Lorene Scafaria drenches her recession-era crime dramedy in neon, bills, and deep intention.
Their lives start out as repackaged goods. They’re oversaturated in a club where strings of lights floss through the walls. The pinks and purples lack rhythm, and the disco balls shine with about as much show as a candy wrapper. It’s pleather, not leather; plastic, not skin, and as the camera bumps and grinds with her characters, any sort of content is incidental. A shoulder here, a graze against on the elbow there, and if you’re lucky, some eye contact for more than a few seconds.
When it comes to fetish, Hustlers gets off the most on wondering who’ll touch a bill next. Cotton and linen cast over Lorene Scafaria’s film until idée fixes become business as usual. It doesn’t take long for Destiny (Constance Wu) to learn this, either: upon entering her own Oz of a strip club, she watches in awe as Ramona (Jennifer Lopez) dances for the crowd. Another 30 seconds later and she’s bathing in cash. “Doesn’t money make you horny?” she asks. Destiny’s eyes glaze over as if to say, “Sure, why not?”
They strike up a sisterhood as 2007 turns to ‘08, but once the recession hits, no one has time for pleasure. The club gets emptier and the camera gets closer. Selling oneself is now the same as selling one’s body, and maybe if the players can use the game to their advantage, their lives can feel less ersatz. How about something glossier? What about the lives only seen in a Macy’s catalogue? The real dream, though, is payback. Is it a particularly novel idea? No, but it is ripe with intention, and Scafaria has the style and attention to further the plot.
It’s a prime conceit at first glance: a stranger-than-fiction story based on Jessica Pressler’s New York Magazine article, “The Hustlers at Scores.” As 2008 turns to 2011, the two women come up with a plan to embezzle their clients’ money, bringing in more dancers (Keke Palmer, Lili Reinhart, Madeline Brewer) to help. You know the type—the archetypal, walk-in-through-the-backdoor guys who damaged the economy beyond repair. The only thing is that they got bailed out.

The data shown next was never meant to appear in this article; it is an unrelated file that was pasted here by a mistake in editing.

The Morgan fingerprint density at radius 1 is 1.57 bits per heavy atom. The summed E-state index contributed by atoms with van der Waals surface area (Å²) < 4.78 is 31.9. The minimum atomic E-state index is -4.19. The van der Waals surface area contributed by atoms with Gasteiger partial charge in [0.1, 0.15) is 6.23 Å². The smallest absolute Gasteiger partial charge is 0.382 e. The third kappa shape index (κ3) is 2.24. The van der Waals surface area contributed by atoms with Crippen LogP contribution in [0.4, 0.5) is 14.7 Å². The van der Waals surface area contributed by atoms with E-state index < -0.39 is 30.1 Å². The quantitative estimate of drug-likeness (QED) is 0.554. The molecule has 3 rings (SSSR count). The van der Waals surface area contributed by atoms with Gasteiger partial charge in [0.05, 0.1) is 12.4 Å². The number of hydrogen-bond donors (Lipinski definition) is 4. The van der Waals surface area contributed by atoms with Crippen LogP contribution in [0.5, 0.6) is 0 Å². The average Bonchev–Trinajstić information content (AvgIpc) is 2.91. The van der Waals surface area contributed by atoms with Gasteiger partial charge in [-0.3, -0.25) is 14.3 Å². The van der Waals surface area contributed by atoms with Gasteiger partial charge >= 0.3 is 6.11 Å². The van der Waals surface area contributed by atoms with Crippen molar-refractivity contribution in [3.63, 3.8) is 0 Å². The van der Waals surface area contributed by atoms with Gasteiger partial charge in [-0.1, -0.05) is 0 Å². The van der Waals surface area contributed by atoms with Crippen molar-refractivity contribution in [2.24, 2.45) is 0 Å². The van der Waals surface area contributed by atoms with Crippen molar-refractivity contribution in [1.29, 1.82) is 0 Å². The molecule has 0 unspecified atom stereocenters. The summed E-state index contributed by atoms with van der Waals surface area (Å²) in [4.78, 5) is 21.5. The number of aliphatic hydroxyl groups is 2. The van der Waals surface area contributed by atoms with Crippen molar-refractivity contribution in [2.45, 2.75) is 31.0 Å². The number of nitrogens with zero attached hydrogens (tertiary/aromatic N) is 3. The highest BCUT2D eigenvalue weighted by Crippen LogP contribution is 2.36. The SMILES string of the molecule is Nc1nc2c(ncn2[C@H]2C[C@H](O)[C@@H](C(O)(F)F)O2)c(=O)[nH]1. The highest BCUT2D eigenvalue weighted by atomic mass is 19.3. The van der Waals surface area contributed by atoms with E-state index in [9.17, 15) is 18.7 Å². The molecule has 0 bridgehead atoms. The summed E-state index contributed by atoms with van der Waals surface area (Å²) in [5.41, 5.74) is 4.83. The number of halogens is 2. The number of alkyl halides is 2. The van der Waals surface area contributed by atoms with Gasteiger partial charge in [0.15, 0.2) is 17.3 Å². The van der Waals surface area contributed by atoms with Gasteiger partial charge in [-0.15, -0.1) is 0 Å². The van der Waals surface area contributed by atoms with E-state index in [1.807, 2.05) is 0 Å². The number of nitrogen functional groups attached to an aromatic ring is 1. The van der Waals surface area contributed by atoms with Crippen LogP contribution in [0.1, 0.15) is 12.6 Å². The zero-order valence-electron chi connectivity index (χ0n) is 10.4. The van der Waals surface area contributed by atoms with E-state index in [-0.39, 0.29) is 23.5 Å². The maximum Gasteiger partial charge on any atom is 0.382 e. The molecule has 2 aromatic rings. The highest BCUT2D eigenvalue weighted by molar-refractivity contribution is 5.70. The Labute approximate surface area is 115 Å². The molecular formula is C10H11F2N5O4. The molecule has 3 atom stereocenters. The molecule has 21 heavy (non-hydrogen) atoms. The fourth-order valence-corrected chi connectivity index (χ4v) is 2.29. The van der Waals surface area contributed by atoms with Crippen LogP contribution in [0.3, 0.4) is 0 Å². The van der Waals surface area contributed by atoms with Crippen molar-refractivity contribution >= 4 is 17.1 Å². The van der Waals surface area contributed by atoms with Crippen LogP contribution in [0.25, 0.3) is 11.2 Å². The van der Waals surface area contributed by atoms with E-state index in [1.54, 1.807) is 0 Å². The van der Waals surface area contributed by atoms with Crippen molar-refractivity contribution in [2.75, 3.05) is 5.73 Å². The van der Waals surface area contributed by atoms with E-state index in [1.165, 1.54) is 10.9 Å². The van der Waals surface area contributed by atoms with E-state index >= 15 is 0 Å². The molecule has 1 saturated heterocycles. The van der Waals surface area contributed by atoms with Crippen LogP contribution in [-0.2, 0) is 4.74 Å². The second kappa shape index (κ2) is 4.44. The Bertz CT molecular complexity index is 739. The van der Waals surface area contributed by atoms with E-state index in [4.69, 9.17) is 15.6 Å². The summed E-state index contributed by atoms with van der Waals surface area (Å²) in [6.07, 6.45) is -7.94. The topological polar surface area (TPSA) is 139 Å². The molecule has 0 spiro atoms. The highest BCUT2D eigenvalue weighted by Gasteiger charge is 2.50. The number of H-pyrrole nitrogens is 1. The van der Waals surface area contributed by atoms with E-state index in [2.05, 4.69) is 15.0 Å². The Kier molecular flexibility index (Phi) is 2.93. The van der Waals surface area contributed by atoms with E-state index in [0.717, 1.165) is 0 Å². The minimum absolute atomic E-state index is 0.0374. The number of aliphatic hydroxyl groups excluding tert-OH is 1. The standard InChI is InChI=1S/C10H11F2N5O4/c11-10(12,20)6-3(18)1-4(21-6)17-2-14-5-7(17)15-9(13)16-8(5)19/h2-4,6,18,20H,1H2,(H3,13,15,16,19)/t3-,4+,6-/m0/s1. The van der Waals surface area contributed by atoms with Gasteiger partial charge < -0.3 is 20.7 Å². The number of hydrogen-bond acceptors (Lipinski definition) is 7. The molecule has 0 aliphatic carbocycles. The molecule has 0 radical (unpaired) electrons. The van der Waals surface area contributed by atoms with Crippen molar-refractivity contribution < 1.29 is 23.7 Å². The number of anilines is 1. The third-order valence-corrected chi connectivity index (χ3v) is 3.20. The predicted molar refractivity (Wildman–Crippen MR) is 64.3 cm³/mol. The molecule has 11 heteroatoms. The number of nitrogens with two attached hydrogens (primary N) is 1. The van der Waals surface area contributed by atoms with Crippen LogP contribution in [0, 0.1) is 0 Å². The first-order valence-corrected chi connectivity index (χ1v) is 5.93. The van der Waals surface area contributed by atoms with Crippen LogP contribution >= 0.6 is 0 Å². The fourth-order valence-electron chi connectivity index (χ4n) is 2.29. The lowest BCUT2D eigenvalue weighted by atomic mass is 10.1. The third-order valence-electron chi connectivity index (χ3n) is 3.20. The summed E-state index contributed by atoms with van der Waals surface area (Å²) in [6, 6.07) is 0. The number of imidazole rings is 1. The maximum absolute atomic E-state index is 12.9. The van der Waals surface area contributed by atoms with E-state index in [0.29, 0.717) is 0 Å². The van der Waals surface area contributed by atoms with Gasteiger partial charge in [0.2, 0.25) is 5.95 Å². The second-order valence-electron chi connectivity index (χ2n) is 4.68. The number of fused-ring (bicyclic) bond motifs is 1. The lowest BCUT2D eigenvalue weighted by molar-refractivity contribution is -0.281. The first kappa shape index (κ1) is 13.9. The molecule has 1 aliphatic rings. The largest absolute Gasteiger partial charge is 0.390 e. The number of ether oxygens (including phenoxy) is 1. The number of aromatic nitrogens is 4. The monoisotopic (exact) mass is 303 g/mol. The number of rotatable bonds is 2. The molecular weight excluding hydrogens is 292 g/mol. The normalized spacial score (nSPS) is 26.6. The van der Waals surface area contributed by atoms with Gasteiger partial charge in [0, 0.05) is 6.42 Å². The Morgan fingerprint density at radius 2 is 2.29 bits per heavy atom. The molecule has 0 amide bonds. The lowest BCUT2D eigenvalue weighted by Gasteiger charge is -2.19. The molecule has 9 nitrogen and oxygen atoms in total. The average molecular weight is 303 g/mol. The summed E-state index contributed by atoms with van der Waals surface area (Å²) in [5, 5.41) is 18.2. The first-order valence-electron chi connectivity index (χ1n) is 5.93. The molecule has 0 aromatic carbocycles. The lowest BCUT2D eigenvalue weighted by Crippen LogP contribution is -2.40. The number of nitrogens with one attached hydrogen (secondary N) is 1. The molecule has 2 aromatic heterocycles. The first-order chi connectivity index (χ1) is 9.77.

And that word is especially important in Hustlers: “they.” “They stole from everybody,” Ramona crones. “You see what they did to this country?” she asks. It’s fascinating in how Scafaria plays with the idea of the Other, the dehumanization that stems from class warfare. The women’s clients are largely interchangeable. This isn’t the story of the rich white men. It’s the story of those in a place where their only actions are to react, to reciprocate.
Desensitization is the name of the game here, with Scafaria getting as close to the edge before introducing a new character or shift in point-of-view. Most of the time it’s successful. She plays the audience and, aside from pacing issues, makes for an experience that’s fun because it toys with the morality informing our protagonists and the amorality surrounding them. As Hustlers progresses, it introduces more and more characters, each getting a law of diminishing returns in how Destiny and Ramona—and how we—see them.
This isn’t the story of the rich white men. It’s the story of those in a place where their only actions are to react, to reciprocate.
It’s quite a daring script, making for a complementary piece to other films of the decade. I thought a lot about Sofia Coppola’s more recent works, namely The Bling Ring, in how Scafaria synthesizes pop culture into its own subgenre of reality. Nothing in either film exists without a greater ambition, and yet both reach an apex because they’re just on the edge of reality. Scafaria points to a similar rhythm in how she chases her own high until it dulls itself into a denouement, too.
It’s a beating heart with the threat of ennui in the rearview mirror, a press of pop staples at the turn of the decade. But while its more animated filmmaking will bring about more obvious comparisons (such as Scorsese and Altman), the director is much more involved in how these women endure the economic and cultural mores prescribed to them. For every needle drop that plays as a joke is a stretch of silence, and for each carousel of dollies and reverse shots is a moment of static.
It’s actually quite empathetic, and that’s largely thanks to Wu and Lopez. The two find their characters’ creases, seeing their hypocrisies without damning them. However, the leaps in time can prove too much for the writer/director to keep up with, and later themes regarding gender and victimization are rushed. It could have played better with a longer cut. At 110 minutes, Hustlers plays it a bit too safe and tight. Add another 15 minutes and it really could have found its flow.
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